talk to themselves the way a friend would. Friends encourage, give permission and challenge extremes.
Thus, smart worriers become hopeful, think flexibly and
look for solutions, even if they are only partial solutions.
And smart worriers accept what can’t be changed.
for the Worrywart
If you recognize
the worrywart type in your group, show him or her (or them) this
article. Or, perhaps,
you will want to provide your own recommendations in getting out
of this mental habit. Here
are some hints that have actually helped worrywarts.
How You Worry. Don’t
make the mistake of trying to change your worrying before you
understand it. Keep a
record of the themes of your worries, your worrying times and the
triggers that initiated the worries.
Rate the degree of each worry and the sensations you feel.
List the fears hiding in that worry.
As you write about the worry, you are taking action and
gaining control. You
are doing something other than worrying.
You’ll begin to understand your habit.
ever-present companion—you—causes the worrywart habit.
Get that companion to help you, and talk to you as a friend
would. This is a
technique that psychologists find to be quite effective.
Have an internal dialog to help you stop criticizing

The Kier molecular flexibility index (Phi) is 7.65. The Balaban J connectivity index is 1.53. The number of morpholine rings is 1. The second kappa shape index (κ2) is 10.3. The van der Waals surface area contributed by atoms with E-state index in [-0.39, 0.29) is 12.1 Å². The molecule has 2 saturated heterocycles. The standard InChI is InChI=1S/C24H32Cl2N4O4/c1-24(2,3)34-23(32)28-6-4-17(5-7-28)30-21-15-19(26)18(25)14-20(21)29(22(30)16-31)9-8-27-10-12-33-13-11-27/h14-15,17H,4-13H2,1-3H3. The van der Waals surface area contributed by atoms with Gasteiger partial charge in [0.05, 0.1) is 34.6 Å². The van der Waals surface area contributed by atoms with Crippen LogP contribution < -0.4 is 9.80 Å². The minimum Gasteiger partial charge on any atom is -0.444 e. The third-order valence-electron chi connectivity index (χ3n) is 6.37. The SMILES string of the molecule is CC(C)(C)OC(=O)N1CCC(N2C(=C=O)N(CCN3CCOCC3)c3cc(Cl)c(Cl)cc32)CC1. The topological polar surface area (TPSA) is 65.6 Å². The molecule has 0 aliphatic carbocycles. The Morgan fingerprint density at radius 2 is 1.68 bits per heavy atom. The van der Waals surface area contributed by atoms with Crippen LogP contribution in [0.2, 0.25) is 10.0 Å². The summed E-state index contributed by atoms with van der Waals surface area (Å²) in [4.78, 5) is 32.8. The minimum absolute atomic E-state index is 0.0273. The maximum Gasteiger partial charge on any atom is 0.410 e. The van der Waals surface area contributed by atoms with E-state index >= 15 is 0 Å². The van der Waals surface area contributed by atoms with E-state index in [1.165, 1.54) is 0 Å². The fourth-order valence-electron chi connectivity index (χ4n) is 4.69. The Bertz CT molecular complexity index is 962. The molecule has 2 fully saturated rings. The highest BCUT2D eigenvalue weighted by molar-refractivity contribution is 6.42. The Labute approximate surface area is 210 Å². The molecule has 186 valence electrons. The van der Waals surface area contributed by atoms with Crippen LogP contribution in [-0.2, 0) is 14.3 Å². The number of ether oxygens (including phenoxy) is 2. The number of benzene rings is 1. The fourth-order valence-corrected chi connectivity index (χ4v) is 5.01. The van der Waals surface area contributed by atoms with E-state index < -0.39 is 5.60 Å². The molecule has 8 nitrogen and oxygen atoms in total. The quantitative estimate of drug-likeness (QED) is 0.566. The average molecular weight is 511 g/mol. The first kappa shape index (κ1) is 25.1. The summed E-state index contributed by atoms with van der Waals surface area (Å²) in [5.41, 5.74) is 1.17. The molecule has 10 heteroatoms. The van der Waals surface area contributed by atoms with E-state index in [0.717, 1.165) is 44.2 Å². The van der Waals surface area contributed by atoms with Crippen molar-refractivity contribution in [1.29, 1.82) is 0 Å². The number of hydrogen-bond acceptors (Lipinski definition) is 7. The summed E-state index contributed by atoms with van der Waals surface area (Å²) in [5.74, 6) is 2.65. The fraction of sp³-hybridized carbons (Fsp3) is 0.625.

yourself. Use the
internal dialog to support yourself and make decisions or set
goals. The best way
to do this is to imagine what a friend would say.
What would he or she say to soothe you and bring you back
to balance? You may want to write your “companion’s” suggestions in
habit took years to develop; therefore, it’s not surprising that
the self-talk method will take time and effort. Talk to yourself in an undemanding and pleasant way, just the
way a good friend would talk to you.
Your Worry. An
unchallenged worrisome thought, repeated over and over, gains
persuasive power through a kind of brainwashing. It becomes so compelling you forget it is only one
way of looking at the situation.
Soon you believe the worry is an established fact.
Then, you are convinced of the truth of your worry.
And that’s where you’re stuck.
However, there is
always more than one way to view things. Challenging a worrisome thought by contemplating a range of
equally plausible points of view keeps the worry from being taken
as true. If you see
yourself trapped and helpless, you’ll feel depressed; whereas if
you look at the situation as a difficult, but surmountable,
challenge, you’re likely to feel hopeful determination.
doesn’t seem so, it is actually a matter of choice. You can choose among ways of viewing a worrisome situation by
the way you think about it. You
may not be able to control a disturbing event, but you can control